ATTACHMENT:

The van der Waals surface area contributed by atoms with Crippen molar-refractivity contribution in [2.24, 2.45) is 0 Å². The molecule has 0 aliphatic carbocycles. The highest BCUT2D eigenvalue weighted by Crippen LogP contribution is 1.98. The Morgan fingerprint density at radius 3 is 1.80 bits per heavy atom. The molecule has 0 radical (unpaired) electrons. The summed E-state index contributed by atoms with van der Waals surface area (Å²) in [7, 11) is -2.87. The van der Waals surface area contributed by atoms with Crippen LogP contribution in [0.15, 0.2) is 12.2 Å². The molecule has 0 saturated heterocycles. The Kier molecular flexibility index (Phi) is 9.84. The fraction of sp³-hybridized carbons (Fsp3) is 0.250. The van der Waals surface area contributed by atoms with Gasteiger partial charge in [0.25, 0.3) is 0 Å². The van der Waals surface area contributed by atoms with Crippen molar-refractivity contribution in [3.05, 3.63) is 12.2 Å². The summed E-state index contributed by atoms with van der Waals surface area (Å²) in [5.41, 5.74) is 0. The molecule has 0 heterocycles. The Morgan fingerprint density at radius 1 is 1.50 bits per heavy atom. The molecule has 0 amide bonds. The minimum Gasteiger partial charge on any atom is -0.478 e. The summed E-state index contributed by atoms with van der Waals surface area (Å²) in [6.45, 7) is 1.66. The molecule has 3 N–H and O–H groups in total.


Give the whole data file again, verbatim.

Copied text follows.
The van der Waals surface area contributed by atoms with Crippen molar-refractivity contribution in [2.24, 2.45) is 0 Å². The molecule has 0 aliphatic carbocycles. The highest BCUT2D eigenvalue weighted by Crippen LogP contribution is 1.98. The Morgan fingerprint density at radius 3 is 1.80 bits per heavy atom. The molecule has 0 radical (unpaired) electrons. The summed E-state index contributed by atoms with van der Waals surface area (Å²) in [7, 11) is -2.87. The van der Waals surface area contributed by atoms with Crippen LogP contribution in [0.15, 0.2) is 12.2 Å². The molecule has 0 saturated heterocycles. The Kier molecular flexibility index (Phi) is 9.84. The fraction of sp³-hybridized carbons (Fsp3) is 0.250. The van der Waals surface area contributed by atoms with Gasteiger partial charge in [0.25, 0.3) is 0 Å². The van der Waals surface area contributed by atoms with Crippen molar-refractivity contribution in [3.05, 3.63) is 12.2 Å². The summed E-state index contributed by atoms with van der Waals surface area (Å²) in [5.41, 5.74) is 0. The molecule has 0 heterocycles. The Morgan fingerprint density at radius 1 is 1.50 bits per heavy atom. The molecule has 0 amide bonds. The minimum Gasteiger partial charge on any atom is -0.478 e. The summed E-state index contributed by atoms with van der Waals surface area (Å²) in [6.45, 7) is 1.66. The molecule has 3 N–H and O–H groups in total.